In a statement the Aix-en-Provence appeal court said the German agency had “respected the obligations incumbent upon it as a certifying organisation”.
Poly Implant Prothèse (PIP), the French company at the centre of the scandal, sold implants globally, incluing hundreds in Ireland, over almost two decades until investigators discovered it was passing off industrial silicone as a much pricier medical product.
The counterfeit substance was used in implants given to some 300,000 women. About one-quarter of those subsequently removed were found to have ruptured, regulators said, raising concerns over the long-term health effects of exposure to their contents.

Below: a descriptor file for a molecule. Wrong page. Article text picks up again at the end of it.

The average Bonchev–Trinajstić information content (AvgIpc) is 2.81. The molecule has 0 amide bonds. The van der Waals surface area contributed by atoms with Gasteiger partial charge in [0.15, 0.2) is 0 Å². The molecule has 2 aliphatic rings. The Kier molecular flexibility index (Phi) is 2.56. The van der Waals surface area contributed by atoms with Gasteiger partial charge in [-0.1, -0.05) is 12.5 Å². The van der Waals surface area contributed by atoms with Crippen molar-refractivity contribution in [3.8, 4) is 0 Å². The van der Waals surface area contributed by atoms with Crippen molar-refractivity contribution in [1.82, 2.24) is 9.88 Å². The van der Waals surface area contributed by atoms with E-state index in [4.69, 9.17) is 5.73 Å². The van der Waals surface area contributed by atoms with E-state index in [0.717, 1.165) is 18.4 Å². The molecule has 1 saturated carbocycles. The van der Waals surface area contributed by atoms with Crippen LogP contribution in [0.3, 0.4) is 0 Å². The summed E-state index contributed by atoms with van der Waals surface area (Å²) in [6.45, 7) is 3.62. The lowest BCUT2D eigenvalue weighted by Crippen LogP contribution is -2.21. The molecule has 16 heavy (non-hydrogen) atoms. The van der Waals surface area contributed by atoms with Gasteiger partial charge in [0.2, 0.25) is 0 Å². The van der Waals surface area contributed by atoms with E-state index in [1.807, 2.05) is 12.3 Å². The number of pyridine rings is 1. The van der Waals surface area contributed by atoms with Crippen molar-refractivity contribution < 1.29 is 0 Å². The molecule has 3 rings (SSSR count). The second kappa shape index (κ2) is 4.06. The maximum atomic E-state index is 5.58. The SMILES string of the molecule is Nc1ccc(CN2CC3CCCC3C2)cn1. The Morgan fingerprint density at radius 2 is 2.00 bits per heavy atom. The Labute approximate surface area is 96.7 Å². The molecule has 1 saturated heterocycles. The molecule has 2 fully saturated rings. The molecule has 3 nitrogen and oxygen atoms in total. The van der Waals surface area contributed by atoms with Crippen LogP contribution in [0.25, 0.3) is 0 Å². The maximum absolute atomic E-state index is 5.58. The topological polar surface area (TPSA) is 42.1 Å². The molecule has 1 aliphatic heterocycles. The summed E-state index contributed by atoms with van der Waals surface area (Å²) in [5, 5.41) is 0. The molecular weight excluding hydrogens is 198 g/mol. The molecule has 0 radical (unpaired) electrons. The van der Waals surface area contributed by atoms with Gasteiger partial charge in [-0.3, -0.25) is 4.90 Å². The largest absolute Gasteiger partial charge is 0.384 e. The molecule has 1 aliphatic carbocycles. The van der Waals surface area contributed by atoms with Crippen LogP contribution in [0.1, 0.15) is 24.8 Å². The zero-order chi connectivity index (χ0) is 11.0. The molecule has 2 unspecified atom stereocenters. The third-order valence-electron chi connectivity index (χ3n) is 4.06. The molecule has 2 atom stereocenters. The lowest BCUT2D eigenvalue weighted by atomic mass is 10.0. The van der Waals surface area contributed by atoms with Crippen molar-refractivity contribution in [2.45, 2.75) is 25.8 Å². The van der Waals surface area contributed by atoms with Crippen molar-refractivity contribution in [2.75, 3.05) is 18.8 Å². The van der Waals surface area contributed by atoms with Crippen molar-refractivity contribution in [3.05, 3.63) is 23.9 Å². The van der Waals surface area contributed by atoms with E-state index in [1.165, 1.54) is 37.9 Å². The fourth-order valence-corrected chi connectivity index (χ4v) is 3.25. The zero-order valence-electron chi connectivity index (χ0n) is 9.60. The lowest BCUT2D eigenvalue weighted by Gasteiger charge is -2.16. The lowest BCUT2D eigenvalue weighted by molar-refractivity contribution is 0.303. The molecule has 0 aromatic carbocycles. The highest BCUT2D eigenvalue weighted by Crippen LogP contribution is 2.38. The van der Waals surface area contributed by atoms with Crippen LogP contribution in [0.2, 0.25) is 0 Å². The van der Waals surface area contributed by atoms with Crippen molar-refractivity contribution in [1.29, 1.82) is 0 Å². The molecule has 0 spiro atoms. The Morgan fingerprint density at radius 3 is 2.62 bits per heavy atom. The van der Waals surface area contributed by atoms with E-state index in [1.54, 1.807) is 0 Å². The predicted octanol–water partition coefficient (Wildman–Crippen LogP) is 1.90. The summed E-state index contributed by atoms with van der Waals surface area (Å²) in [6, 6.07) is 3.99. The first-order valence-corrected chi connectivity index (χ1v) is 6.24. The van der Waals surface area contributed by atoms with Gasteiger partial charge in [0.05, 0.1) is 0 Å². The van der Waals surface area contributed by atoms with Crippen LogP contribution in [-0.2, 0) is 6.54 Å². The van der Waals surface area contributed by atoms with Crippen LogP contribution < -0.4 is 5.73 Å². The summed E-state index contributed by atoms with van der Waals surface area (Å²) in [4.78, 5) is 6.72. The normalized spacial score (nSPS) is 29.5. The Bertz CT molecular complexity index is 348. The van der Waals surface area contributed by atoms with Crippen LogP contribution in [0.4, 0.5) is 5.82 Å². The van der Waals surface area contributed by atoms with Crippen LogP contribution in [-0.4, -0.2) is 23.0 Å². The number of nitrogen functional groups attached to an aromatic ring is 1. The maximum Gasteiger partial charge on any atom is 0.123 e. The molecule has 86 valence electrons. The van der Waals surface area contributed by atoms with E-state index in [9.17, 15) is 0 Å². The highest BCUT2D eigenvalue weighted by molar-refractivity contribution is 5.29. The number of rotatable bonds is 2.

Company founder Jean-Claude Mas was jailed for four years and fined €75,000 in 2013 after an investigation revealed a fraud.
PIP employees would remove evidence of the cheaper silicone gel before annual inspections by TUV Rheinland, it found.
“TUV Rheinland welcomes this verdict,” the agency’s lawyer, Cécile Derycke, said on Thursday.
“The fraud committed by PIP could not have been detected by TUV Rheinland with the tools granted to certification organizations under current regulations.”